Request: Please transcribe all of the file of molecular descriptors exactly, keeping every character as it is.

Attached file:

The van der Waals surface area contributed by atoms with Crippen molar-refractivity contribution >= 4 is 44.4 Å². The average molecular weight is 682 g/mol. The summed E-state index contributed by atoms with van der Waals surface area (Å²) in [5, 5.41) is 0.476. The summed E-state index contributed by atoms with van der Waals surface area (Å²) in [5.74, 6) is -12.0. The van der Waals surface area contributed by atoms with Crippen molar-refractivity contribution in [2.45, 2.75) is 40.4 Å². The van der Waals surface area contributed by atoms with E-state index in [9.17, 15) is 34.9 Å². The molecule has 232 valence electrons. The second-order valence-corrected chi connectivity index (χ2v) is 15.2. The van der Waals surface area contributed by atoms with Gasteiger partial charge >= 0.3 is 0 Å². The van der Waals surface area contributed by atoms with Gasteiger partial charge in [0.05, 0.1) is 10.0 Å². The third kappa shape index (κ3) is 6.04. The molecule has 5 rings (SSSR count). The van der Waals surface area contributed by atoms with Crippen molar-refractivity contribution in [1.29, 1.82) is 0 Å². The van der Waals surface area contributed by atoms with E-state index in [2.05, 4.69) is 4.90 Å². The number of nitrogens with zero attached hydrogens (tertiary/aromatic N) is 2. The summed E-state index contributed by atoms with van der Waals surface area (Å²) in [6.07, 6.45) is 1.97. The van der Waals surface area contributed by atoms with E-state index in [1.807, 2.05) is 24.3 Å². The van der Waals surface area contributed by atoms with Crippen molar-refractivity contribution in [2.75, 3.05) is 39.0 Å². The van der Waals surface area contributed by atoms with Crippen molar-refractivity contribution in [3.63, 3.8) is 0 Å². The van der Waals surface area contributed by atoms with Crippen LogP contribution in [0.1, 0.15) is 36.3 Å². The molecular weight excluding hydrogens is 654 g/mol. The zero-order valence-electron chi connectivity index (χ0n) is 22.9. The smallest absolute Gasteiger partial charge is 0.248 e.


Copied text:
The van der Waals surface area contributed by atoms with Crippen molar-refractivity contribution >= 4 is 44.4 Å². The average molecular weight is 682 g/mol. The summed E-state index contributed by atoms with van der Waals surface area (Å²) in [5, 5.41) is 0.476. The summed E-state index contributed by atoms with van der Waals surface area (Å²) in [5.74, 6) is -12.0. The van der Waals surface area contributed by atoms with Crippen molar-refractivity contribution in [2.45, 2.75) is 40.4 Å². The van der Waals surface area contributed by atoms with E-state index in [9.17, 15) is 34.9 Å². The molecule has 232 valence electrons. The second-order valence-corrected chi connectivity index (χ2v) is 15.2. The van der Waals surface area contributed by atoms with Gasteiger partial charge >= 0.3 is 0 Å². The van der Waals surface area contributed by atoms with Gasteiger partial charge in [0.05, 0.1) is 10.0 Å². The third kappa shape index (κ3) is 6.04. The molecule has 5 rings (SSSR count). The van der Waals surface area contributed by atoms with Crippen molar-refractivity contribution in [1.29, 1.82) is 0 Å². The van der Waals surface area contributed by atoms with E-state index in [2.05, 4.69) is 4.90 Å². The number of nitrogens with zero attached hydrogens (tertiary/aromatic N) is 2. The summed E-state index contributed by atoms with van der Waals surface area (Å²) in [6.07, 6.45) is 1.97. The van der Waals surface area contributed by atoms with E-state index in [1.807, 2.05) is 24.3 Å². The van der Waals surface area contributed by atoms with Crippen molar-refractivity contribution in [2.75, 3.05) is 39.0 Å². The van der Waals surface area contributed by atoms with Crippen molar-refractivity contribution in [3.63, 3.8) is 0 Å². The van der Waals surface area contributed by atoms with Crippen LogP contribution in [0.1, 0.15) is 36.3 Å². The molecular weight excluding hydrogens is 654 g/mol. The zero-order valence-electron chi connectivity index (χ0n) is 22.9. The smallest absolute Gasteiger partial charge is 0.248 e.